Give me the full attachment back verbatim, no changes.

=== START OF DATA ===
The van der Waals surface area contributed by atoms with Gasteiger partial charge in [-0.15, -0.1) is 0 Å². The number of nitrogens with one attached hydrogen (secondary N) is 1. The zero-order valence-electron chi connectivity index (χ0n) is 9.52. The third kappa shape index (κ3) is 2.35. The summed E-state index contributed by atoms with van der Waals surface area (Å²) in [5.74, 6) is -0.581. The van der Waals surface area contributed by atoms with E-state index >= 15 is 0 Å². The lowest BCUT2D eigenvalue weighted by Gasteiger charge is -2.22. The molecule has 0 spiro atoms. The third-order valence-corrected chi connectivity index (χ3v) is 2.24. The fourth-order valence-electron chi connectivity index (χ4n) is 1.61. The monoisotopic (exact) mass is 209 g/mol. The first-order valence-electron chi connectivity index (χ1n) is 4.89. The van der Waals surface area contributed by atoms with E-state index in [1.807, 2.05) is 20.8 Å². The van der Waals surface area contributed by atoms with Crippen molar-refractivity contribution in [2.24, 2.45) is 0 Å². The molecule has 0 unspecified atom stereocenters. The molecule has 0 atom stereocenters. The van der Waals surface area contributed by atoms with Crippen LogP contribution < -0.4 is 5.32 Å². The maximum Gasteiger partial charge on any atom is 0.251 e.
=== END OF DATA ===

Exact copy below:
The van der Waals surface area contributed by atoms with Gasteiger partial charge in [-0.15, -0.1) is 0 Å². The number of nitrogens with one attached hydrogen (secondary N) is 1. The zero-order valence-electron chi connectivity index (χ0n) is 9.52. The third kappa shape index (κ3) is 2.35. The summed E-state index contributed by atoms with van der Waals surface area (Å²) in [5.74, 6) is -0.581. The van der Waals surface area contributed by atoms with E-state index >= 15 is 0 Å². The lowest BCUT2D eigenvalue weighted by Gasteiger charge is -2.22. The molecule has 0 spiro atoms. The third-order valence-corrected chi connectivity index (χ3v) is 2.24. The fourth-order valence-electron chi connectivity index (χ4n) is 1.61. The monoisotopic (exact) mass is 209 g/mol. The first-order valence-electron chi connectivity index (χ1n) is 4.89. The van der Waals surface area contributed by atoms with E-state index in [1.807, 2.05) is 20.8 Å². The van der Waals surface area contributed by atoms with Crippen molar-refractivity contribution in [2.24, 2.45) is 0 Å². The molecule has 0 unspecified atom stereocenters. The molecule has 0 atom stereocenters. The van der Waals surface area contributed by atoms with Crippen LogP contribution < -0.4 is 5.32 Å². The maximum Gasteiger partial charge on any atom is 0.251 e.